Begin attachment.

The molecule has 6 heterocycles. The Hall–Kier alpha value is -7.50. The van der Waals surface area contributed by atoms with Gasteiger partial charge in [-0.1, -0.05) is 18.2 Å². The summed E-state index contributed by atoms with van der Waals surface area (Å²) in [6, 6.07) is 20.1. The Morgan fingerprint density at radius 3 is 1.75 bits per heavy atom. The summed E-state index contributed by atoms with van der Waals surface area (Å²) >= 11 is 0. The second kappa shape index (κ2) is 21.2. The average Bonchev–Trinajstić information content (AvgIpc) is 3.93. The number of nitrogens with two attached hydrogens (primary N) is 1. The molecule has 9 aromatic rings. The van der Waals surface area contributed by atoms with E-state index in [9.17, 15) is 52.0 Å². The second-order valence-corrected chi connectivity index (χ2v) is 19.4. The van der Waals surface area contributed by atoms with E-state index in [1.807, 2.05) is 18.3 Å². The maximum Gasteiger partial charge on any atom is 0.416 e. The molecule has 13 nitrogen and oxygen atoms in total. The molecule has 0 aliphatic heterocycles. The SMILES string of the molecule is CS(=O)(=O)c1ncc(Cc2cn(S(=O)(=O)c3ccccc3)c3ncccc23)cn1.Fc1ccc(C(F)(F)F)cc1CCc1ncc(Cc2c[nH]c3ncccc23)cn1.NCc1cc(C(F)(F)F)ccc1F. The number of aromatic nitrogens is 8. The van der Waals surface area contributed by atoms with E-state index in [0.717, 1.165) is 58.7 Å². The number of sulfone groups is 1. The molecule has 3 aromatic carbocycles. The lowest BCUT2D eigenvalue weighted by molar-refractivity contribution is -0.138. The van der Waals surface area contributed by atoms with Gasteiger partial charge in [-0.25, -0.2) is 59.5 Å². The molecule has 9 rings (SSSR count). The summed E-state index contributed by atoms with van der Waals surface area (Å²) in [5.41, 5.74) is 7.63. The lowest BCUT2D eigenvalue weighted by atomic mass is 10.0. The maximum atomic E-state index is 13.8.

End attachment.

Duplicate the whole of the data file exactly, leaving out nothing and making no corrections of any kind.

The molecule has 6 heterocycles. The Hall–Kier alpha value is -7.50. The van der Waals surface area contributed by atoms with Gasteiger partial charge in [-0.1, -0.05) is 18.2 Å². The summed E-state index contributed by atoms with van der Waals surface area (Å²) in [6, 6.07) is 20.1. The Morgan fingerprint density at radius 3 is 1.75 bits per heavy atom. The summed E-state index contributed by atoms with van der Waals surface area (Å²) >= 11 is 0. The second kappa shape index (κ2) is 21.2. The average Bonchev–Trinajstić information content (AvgIpc) is 3.93. The number of nitrogens with two attached hydrogens (primary N) is 1. The molecule has 9 aromatic rings. The van der Waals surface area contributed by atoms with E-state index in [9.17, 15) is 52.0 Å². The second-order valence-corrected chi connectivity index (χ2v) is 19.4. The van der Waals surface area contributed by atoms with E-state index in [1.807, 2.05) is 18.3 Å². The maximum Gasteiger partial charge on any atom is 0.416 e. The molecule has 13 nitrogen and oxygen atoms in total. The molecule has 0 aliphatic heterocycles. The SMILES string of the molecule is CS(=O)(=O)c1ncc(Cc2cn(S(=O)(=O)c3ccccc3)c3ncccc23)cn1.Fc1ccc(C(F)(F)F)cc1CCc1ncc(Cc2c[nH]c3ncccc23)cn1.NCc1cc(C(F)(F)F)ccc1F. The number of aromatic nitrogens is 8. The van der Waals surface area contributed by atoms with E-state index in [0.717, 1.165) is 58.7 Å². The number of sulfone groups is 1. The molecule has 3 aromatic carbocycles. The lowest BCUT2D eigenvalue weighted by molar-refractivity contribution is -0.138. The van der Waals surface area contributed by atoms with Gasteiger partial charge in [-0.25, -0.2) is 59.5 Å². The molecule has 9 rings (SSSR count). The summed E-state index contributed by atoms with van der Waals surface area (Å²) in [5.41, 5.74) is 7.63. The lowest BCUT2D eigenvalue weighted by atomic mass is 10.0. The maximum atomic E-state index is 13.8.